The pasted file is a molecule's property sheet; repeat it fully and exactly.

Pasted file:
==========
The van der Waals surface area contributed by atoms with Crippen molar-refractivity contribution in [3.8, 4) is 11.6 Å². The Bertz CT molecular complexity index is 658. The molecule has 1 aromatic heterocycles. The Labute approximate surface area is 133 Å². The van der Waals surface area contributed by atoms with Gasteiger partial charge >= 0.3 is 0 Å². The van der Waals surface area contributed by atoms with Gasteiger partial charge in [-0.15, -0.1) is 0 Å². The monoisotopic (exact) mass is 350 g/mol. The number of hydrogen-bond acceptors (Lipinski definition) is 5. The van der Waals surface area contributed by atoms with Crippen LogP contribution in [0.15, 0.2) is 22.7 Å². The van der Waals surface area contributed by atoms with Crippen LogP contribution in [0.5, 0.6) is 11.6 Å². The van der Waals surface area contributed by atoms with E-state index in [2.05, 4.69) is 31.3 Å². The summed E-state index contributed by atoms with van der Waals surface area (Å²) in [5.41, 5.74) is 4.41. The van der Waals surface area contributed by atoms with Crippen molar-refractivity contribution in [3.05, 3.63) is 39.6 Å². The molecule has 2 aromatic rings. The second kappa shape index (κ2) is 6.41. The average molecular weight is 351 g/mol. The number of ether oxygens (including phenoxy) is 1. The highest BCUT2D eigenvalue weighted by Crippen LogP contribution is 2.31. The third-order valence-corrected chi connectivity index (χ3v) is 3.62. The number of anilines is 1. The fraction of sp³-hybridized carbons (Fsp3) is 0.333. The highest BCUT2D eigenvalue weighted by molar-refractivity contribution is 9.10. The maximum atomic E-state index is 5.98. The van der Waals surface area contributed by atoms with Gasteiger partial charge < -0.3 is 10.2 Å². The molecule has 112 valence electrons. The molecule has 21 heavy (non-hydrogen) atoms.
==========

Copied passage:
The van der Waals surface area contributed by atoms with Crippen molar-refractivity contribution in [3.8, 4) is 11.6 Å². The Bertz CT molecular complexity index is 658. The molecule has 1 aromatic heterocycles. The Labute approximate surface area is 133 Å². The van der Waals surface area contributed by atoms with Gasteiger partial charge >= 0.3 is 0 Å². The van der Waals surface area contributed by atoms with Gasteiger partial charge in [-0.15, -0.1) is 0 Å². The monoisotopic (exact) mass is 350 g/mol. The number of hydrogen-bond acceptors (Lipinski definition) is 5. The van der Waals surface area contributed by atoms with Crippen LogP contribution in [0.15, 0.2) is 22.7 Å². The van der Waals surface area contributed by atoms with Crippen LogP contribution in [0.5, 0.6) is 11.6 Å². The van der Waals surface area contributed by atoms with E-state index in [2.05, 4.69) is 31.3 Å². The summed E-state index contributed by atoms with van der Waals surface area (Å²) in [5.41, 5.74) is 4.41. The van der Waals surface area contributed by atoms with Crippen molar-refractivity contribution in [3.05, 3.63) is 39.6 Å². The molecule has 2 aromatic rings. The second kappa shape index (κ2) is 6.41. The average molecular weight is 351 g/mol. The number of ether oxygens (including phenoxy) is 1. The highest BCUT2D eigenvalue weighted by Crippen LogP contribution is 2.31. The third-order valence-corrected chi connectivity index (χ3v) is 3.62. The number of anilines is 1. The fraction of sp³-hybridized carbons (Fsp3) is 0.333. The highest BCUT2D eigenvalue weighted by molar-refractivity contribution is 9.10. The maximum atomic E-state index is 5.98. The van der Waals surface area contributed by atoms with Gasteiger partial charge < -0.3 is 10.2 Å². The molecule has 112 valence electrons. The molecule has 21 heavy (non-hydrogen) atoms.